6 Simple Ways To Prevent Knee Pain From Running

Knee Pain From Running

Would you like to learn how to prevent knee pain from running?

Then you have came to the right place.

Whether you’re training to lose weight or for your very first marathon, running is an awesome way to get in shape and maintain good health.

It’s good for your waistline, your heart, and even your brain.

At the same time, running comes with a certain degree of injury risk.

The high impact repetitive nature of the sport can place a lot of stress on your joints, especially the knees.

As a matter of fact, surveys show that up to 70 percent of runners may experience knee issues at a point.

That’s why for some people running is synonymous with knee pain.

This is especially the case if you drastically increase your running mileage too quickly, train with bad form, wear the wrong shoes, or have muscle imbalances—common training blunders among all runners.

But is that enough reason to stop running altogether?

Of course: NO!

6 Simple Ways To Prevent Knee Pain From Running

Here is the little secret.

All you got to do is protect your knees from the get-go by taking some of the following injury prevention measures.

Prevent Knee Pain From Running – 1. Wear The Right Shoes

The foot is a very complex part of the human anatomy.

It’s made up of 19 muscles, 26 bones, 107 ligaments, and 33 joints—and these take the brunt of a foot strike when running.

Since running is a high impact sport that places a great deal of stress on the knees, wearing the right trainers not only helps you to run faster and longer, but may also reduce risks of pain and injury.

A good running shoe is designed specifically to diffuse the load shooting up the rest of your leg.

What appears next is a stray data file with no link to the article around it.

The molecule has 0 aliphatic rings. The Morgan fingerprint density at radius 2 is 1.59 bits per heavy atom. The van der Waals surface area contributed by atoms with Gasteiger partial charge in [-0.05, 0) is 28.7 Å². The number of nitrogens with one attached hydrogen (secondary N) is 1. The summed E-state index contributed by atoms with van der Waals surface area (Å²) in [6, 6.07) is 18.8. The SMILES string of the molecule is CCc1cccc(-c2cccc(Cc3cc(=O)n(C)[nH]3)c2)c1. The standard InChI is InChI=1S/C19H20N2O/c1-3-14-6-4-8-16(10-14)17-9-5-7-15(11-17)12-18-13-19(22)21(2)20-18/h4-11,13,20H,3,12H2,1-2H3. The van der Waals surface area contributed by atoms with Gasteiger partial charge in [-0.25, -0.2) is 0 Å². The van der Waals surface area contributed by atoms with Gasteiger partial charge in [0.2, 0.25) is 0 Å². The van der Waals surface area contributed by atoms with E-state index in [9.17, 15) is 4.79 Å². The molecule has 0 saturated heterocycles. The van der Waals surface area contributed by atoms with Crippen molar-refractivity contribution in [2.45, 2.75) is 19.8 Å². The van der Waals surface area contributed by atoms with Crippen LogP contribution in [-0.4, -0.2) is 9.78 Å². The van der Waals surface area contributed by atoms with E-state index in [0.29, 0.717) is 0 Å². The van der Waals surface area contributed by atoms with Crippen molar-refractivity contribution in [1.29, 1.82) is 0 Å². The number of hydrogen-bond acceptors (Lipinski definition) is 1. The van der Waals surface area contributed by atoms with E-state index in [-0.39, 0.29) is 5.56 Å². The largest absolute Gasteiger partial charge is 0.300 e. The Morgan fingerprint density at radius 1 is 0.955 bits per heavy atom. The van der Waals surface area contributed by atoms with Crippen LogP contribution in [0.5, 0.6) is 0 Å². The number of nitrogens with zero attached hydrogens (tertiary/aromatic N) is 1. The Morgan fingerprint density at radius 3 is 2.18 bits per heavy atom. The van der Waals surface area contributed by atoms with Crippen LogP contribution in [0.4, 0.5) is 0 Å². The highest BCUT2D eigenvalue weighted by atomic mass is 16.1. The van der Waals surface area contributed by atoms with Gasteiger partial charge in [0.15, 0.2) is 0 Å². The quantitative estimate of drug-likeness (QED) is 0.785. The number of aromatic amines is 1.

By training in improper shoes, you might increase risks of knee pain (and other issues)—and you don’t want that.

Just don’t get me wrong.

I’m not suggesting that proper shoes are the ultimate solution to your knee issues.

But it’s a start, and an important part of an overall prevention and treatment and plan.

That said, I should also point out—and this may surprise some of you—that the current research on the effectiveness of running shoes in improving performance and preventing overuse injury is, at best, mixed.

This link provides you with more insight on the subject at hand.

Yet, in my experience, a proper pair is non-negotiable—regardless.

Therefore, to stay safe, you got to find a shoe that fits your feet properly.

More importantly, go for a pair that supports your natural foot type—whether you’re neutral, high arched (supinator), or flat-footed (overpronator) runner.

To find a suitable pair, head to your local running store and ask for a foot type and gait analysis, which will help you find what best matches your physiological and training needs.

Also, be sure to replace your trainers regularly.

The more miles you run in a pair, the more worn down the shock absorption becomes.

This increases the load stresses shooting up your legs, which, in turn, could result in knee pain.

As a general rule, change your running shoes every 400 to 500 miles—depending on your training intensity, body weight, running terrains, and personal preferences.

Knee Pain From Running

For more advice on how to pick proper running shoes, check these posts:

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Prevent Knee Pain From Running – 2. Strength Train

Strength training is good for you.

If this is news to you, you have a lot to catch up to.